NFL@L.A.: Malcom Floyd

Wrap-up: Lions 38, Chargers 10

December, 24, 2011
12/24/11
5:36
PM PT
A few thoughts on a momentous day and evening in Detroit:

What it means: The Detroit Lions clinched their first playoff berth since 1999 in convincing fashion, jumping on the San Diego Chargers for 24 first-half points and finishing strongly as well. The victory caps a three-year overhaul from the franchise's darkest moment, the 0-16 season in 2008, and cements the status of a new set of heroes for Detroit sports fans. For those asking, we don't yet know if the Lions will be the No. 5 or No. 6 seed in the NFC playoffs.

Turning point: The Chargers threatened to make a game of it the third quarter, recovering an onside kick moments after closing the gap to 24-7 midway through the quarter. But on third-and-goal at the 4-yard line, cornerback Chris Houston broke up a pass intended for receiver Malcom Floyd in the end zone. The Chargers were forced to kick a field goal, a clear momentum swing that they never recovered from. Kudos to Houston for his play, which also included an interception and a total of four defensed passes.

StaffordWatch: There's no other way to say it: Matthew Stafford and the entire Lions passing offense were dealing all game long. From the opening play, a 46-yard jump ball that receiver Calvin Johnson caught against double coverage, the Lions had their way with the Chargers' defense. Stafford's final numbers: 29 completions in 36 attempts for 373 yards, three touchdowns, no interceptions and a 137.6 passer rating. In his past three games, Stafford has thrown for nearly 1,000 yards and nine touchdowns. Obviously, that's how you want a franchise quarterback to respond in the playoff push. In the process, he set a new Lions record for the most passing yards in a season. It now stands at 4,518 yards.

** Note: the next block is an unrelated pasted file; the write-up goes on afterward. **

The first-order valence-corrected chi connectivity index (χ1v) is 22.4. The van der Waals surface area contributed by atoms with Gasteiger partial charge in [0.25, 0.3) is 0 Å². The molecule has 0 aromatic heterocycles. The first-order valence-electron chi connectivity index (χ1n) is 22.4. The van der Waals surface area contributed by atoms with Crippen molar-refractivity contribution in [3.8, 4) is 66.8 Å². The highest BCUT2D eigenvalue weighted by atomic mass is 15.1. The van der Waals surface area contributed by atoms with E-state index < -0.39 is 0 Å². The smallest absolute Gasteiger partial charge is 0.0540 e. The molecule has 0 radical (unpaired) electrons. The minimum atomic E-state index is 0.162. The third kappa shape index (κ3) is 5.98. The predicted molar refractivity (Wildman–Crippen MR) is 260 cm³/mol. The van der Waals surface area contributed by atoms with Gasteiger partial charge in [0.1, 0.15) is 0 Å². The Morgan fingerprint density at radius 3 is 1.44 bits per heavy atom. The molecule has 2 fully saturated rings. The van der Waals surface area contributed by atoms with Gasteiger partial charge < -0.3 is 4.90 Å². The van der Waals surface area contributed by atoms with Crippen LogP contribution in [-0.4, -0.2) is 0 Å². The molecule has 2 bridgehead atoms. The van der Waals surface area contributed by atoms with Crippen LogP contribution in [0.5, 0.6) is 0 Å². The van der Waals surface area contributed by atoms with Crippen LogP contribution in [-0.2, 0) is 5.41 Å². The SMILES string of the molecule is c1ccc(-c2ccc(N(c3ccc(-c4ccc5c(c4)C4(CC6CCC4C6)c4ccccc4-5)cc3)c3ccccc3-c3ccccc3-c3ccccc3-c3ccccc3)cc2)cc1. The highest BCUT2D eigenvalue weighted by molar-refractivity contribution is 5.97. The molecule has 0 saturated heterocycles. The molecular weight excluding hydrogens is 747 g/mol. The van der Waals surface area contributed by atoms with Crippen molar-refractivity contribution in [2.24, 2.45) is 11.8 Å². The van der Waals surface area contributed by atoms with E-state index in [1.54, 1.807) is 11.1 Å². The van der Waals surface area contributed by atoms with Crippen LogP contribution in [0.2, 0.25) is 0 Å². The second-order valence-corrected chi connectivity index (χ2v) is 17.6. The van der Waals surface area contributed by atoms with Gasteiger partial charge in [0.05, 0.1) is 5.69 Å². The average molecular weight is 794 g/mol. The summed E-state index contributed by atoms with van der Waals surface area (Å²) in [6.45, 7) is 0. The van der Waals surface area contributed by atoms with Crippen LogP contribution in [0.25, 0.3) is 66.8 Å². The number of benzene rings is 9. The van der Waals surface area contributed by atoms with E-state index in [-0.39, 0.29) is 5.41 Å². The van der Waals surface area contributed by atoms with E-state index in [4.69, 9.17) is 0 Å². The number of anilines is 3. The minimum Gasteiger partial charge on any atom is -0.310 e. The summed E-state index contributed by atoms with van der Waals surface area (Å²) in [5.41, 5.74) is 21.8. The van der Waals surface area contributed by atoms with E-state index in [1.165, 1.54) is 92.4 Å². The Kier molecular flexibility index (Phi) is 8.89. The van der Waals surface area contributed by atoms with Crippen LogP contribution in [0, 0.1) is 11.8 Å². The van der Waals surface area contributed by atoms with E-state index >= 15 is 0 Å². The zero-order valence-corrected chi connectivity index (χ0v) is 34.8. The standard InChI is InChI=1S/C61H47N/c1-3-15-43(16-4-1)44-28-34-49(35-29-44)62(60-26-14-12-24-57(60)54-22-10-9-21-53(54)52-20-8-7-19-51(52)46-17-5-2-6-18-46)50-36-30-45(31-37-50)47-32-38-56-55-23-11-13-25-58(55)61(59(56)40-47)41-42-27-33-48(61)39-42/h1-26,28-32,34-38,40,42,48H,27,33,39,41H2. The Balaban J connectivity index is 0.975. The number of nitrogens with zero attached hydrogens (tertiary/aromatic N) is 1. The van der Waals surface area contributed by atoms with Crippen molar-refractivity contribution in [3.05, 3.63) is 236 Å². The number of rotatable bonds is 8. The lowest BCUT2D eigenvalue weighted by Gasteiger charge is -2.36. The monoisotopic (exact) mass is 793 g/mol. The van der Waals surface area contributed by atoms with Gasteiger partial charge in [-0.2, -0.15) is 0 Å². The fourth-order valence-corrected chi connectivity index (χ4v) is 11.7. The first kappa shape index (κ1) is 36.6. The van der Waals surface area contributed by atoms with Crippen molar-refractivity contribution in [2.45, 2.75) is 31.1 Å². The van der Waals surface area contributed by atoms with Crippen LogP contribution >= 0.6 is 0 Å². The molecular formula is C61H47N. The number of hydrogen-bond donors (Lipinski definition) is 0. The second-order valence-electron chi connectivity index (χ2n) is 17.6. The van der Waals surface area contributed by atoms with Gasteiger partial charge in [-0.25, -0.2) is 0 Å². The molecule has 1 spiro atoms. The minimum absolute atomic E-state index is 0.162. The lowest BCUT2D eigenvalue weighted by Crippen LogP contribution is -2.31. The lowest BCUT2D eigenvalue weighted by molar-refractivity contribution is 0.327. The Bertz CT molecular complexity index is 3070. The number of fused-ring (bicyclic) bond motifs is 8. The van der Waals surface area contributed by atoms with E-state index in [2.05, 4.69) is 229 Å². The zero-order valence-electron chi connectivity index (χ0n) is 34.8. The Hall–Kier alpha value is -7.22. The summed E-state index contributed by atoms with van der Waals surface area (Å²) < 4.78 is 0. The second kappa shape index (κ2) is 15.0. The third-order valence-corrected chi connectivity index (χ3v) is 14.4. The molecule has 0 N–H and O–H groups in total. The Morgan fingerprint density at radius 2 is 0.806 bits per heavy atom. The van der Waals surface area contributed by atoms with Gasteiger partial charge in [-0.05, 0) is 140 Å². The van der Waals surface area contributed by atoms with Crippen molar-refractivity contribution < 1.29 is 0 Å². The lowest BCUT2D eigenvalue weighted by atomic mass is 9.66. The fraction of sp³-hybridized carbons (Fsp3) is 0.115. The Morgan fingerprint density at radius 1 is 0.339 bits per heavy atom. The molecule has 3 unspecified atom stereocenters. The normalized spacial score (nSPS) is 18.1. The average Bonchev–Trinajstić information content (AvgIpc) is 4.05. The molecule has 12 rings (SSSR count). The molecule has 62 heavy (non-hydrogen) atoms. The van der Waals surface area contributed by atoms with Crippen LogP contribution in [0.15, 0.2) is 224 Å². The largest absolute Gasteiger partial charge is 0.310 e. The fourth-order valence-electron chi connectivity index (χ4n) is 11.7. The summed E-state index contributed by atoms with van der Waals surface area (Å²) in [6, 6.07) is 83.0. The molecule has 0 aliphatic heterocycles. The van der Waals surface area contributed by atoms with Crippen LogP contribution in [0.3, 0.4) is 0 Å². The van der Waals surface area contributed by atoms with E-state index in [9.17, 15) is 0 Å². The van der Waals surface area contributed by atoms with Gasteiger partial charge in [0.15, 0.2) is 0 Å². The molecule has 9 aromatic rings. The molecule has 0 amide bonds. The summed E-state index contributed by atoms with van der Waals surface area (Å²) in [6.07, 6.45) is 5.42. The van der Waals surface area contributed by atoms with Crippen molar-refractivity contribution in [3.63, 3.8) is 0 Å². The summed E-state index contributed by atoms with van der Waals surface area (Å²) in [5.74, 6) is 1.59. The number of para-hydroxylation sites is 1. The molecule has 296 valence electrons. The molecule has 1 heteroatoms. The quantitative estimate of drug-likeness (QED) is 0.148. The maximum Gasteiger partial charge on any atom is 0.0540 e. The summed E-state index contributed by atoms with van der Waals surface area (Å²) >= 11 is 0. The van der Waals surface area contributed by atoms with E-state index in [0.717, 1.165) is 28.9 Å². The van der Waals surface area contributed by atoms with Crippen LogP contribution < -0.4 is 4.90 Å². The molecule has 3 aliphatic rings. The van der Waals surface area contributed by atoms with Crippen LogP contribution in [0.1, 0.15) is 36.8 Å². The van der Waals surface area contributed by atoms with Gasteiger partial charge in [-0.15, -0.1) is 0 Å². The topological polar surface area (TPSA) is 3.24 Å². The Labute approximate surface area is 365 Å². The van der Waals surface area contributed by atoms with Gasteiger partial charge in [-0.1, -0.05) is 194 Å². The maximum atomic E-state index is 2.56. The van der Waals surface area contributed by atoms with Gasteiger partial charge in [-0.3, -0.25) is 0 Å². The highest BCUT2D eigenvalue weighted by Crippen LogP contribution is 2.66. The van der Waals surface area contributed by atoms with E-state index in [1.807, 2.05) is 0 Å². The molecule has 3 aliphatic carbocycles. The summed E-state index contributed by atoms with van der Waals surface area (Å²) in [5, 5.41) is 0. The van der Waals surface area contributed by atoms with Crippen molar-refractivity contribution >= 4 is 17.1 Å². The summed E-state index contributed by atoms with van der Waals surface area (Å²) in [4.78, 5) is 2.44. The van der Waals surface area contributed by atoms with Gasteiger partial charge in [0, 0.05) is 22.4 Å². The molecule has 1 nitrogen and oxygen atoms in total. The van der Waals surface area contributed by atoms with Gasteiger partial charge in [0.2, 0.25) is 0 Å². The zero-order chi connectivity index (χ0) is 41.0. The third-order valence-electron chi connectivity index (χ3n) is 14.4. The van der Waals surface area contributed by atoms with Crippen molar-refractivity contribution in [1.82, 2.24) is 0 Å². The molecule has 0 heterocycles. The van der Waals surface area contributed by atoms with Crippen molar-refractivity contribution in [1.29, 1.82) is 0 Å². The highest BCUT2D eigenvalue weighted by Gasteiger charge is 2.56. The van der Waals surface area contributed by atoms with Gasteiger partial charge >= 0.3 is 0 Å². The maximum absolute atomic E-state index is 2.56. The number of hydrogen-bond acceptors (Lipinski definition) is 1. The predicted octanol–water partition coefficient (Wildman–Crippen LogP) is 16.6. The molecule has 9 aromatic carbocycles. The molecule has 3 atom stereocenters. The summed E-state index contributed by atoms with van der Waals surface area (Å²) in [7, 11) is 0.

Composure: Circumstances conspired to whip the team into a frenzy, and center Dominic Raiola was among those who let his pregame emotions get the best of him. I saw Raiola's pushing and shoving before the game and wondered if we were in for another penalty-filled, out-of-control performance. But the Lions appear to have put that phase of their season behind them. They were called for only three accepted penalties, losing a total of eight yards, and kept their composure throughout the afternoon. There was a moment when I thought tight end Tony Scheffler was going to go after a Chargers player post-whistle, but he smartly held back. Coach Jim Schwartz's no-tolerance policy has worked.

Rewards: I'm sure many Lions fans were thinking Saturday of friends and loved ones who suffered through years and years of substandard, playoff-less years of football. I couldn't help but marvel at how much bad football that longtime Lions beat writer Tom Kowalski covered in his 30-plus years on the job. Kowalski passed away last August, just before this wild season kicked off. Beat writers don't root for the teams they cover, but take it from experience, covering a playoff team is a lot more interesting than the alternative.